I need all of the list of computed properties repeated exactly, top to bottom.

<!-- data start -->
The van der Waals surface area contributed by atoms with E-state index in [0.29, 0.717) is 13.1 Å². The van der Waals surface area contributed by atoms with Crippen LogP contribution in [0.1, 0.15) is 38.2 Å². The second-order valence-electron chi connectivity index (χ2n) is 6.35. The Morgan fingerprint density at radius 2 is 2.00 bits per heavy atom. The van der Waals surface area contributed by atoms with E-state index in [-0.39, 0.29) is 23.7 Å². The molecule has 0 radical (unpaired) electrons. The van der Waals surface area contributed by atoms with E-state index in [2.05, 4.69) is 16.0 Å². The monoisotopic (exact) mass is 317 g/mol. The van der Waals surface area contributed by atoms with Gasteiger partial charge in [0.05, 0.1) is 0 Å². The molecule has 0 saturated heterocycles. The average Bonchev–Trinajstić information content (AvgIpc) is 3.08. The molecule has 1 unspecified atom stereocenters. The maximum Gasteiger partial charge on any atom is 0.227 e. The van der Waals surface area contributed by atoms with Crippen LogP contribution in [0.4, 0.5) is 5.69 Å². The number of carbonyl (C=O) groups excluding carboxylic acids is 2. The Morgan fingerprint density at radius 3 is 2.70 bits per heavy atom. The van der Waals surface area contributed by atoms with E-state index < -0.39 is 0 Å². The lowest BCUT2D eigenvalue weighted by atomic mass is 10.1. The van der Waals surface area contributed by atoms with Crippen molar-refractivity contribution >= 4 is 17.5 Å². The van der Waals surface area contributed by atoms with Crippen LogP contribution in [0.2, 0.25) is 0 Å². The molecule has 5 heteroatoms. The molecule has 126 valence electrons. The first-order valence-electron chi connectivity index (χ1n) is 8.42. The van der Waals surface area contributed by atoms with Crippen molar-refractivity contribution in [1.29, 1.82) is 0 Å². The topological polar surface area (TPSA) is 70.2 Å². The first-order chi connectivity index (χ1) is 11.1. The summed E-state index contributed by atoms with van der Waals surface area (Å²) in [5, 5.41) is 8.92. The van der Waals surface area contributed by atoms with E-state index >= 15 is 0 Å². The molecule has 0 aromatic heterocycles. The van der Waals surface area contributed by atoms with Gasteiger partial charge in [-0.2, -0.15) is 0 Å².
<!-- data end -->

The van der Waals surface area contributed by atoms with E-state index in [0.29, 0.717) is 13.1 Å². The van der Waals surface area contributed by atoms with Crippen LogP contribution in [0.1, 0.15) is 38.2 Å². The second-order valence-electron chi connectivity index (χ2n) is 6.35. The Morgan fingerprint density at radius 2 is 2.00 bits per heavy atom. The van der Waals surface area contributed by atoms with E-state index in [-0.39, 0.29) is 23.7 Å². The molecule has 0 radical (unpaired) electrons. The van der Waals surface area contributed by atoms with E-state index in [2.05, 4.69) is 16.0 Å². The monoisotopic (exact) mass is 317 g/mol. The van der Waals surface area contributed by atoms with Gasteiger partial charge in [0.05, 0.1) is 0 Å². The molecule has 0 saturated heterocycles. The average Bonchev–Trinajstić information content (AvgIpc) is 3.08. The molecule has 1 unspecified atom stereocenters. The maximum Gasteiger partial charge on any atom is 0.227 e. The van der Waals surface area contributed by atoms with Crippen LogP contribution in [0.4, 0.5) is 5.69 Å². The number of carbonyl (C=O) groups excluding carboxylic acids is 2. The Morgan fingerprint density at radius 3 is 2.70 bits per heavy atom. The van der Waals surface area contributed by atoms with E-state index < -0.39 is 0 Å². The lowest BCUT2D eigenvalue weighted by atomic mass is 10.1. The van der Waals surface area contributed by atoms with Crippen molar-refractivity contribution >= 4 is 17.5 Å². The van der Waals surface area contributed by atoms with Crippen LogP contribution in [0.2, 0.25) is 0 Å². The molecule has 5 heteroatoms. The molecule has 126 valence electrons. The first-order valence-electron chi connectivity index (χ1n) is 8.42. The van der Waals surface area contributed by atoms with Crippen molar-refractivity contribution in [1.29, 1.82) is 0 Å². The topological polar surface area (TPSA) is 70.2 Å². The first-order chi connectivity index (χ1) is 11.1. The summed E-state index contributed by atoms with van der Waals surface area (Å²) in [5, 5.41) is 8.92. The van der Waals surface area contributed by atoms with E-state index >= 15 is 0 Å². The molecule has 0 aromatic heterocycles. The van der Waals surface area contributed by atoms with Gasteiger partial charge in [-0.2, -0.15) is 0 Å².